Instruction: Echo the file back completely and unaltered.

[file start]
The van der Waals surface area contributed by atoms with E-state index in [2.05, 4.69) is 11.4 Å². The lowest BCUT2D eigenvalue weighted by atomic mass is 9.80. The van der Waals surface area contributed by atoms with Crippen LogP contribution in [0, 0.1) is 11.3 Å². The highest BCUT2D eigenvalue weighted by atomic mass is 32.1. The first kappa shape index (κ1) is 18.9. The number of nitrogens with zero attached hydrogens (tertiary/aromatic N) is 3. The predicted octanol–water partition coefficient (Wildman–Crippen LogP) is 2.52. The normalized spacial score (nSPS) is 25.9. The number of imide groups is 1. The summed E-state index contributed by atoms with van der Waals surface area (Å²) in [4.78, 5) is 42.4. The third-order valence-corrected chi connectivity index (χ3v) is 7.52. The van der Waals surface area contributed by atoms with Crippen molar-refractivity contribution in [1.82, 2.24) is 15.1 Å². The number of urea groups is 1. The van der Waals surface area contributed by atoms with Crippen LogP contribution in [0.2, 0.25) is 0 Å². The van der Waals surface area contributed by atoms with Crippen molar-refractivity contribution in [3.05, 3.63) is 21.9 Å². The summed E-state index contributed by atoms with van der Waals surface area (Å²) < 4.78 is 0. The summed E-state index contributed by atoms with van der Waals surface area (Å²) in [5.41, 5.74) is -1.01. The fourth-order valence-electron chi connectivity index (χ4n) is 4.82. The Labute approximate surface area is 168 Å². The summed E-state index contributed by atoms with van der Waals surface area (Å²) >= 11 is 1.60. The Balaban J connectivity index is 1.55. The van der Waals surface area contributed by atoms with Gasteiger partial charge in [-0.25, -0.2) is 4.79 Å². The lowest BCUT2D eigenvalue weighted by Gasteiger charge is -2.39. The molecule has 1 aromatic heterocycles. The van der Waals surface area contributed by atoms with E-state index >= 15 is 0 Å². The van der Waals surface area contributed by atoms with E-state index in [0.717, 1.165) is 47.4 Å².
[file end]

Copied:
The van der Waals surface area contributed by atoms with E-state index in [2.05, 4.69) is 11.4 Å². The lowest BCUT2D eigenvalue weighted by atomic mass is 9.80. The van der Waals surface area contributed by atoms with Crippen LogP contribution in [0, 0.1) is 11.3 Å². The highest BCUT2D eigenvalue weighted by atomic mass is 32.1. The first kappa shape index (κ1) is 18.9. The number of nitrogens with zero attached hydrogens (tertiary/aromatic N) is 3. The predicted octanol–water partition coefficient (Wildman–Crippen LogP) is 2.52. The normalized spacial score (nSPS) is 25.9. The number of imide groups is 1. The summed E-state index contributed by atoms with van der Waals surface area (Å²) in [4.78, 5) is 42.4. The third-order valence-corrected chi connectivity index (χ3v) is 7.52. The van der Waals surface area contributed by atoms with Crippen molar-refractivity contribution in [1.82, 2.24) is 15.1 Å². The number of urea groups is 1. The van der Waals surface area contributed by atoms with Crippen LogP contribution in [0.2, 0.25) is 0 Å². The van der Waals surface area contributed by atoms with Crippen molar-refractivity contribution in [3.05, 3.63) is 21.9 Å². The summed E-state index contributed by atoms with van der Waals surface area (Å²) < 4.78 is 0. The summed E-state index contributed by atoms with van der Waals surface area (Å²) in [5.41, 5.74) is -1.01. The fourth-order valence-electron chi connectivity index (χ4n) is 4.82. The Labute approximate surface area is 168 Å². The summed E-state index contributed by atoms with van der Waals surface area (Å²) >= 11 is 1.60. The Balaban J connectivity index is 1.55. The van der Waals surface area contributed by atoms with Gasteiger partial charge in [-0.25, -0.2) is 4.79 Å². The lowest BCUT2D eigenvalue weighted by Gasteiger charge is -2.39. The molecule has 1 aromatic heterocycles. The van der Waals surface area contributed by atoms with E-state index >= 15 is 0 Å². The van der Waals surface area contributed by atoms with E-state index in [0.717, 1.165) is 47.4 Å².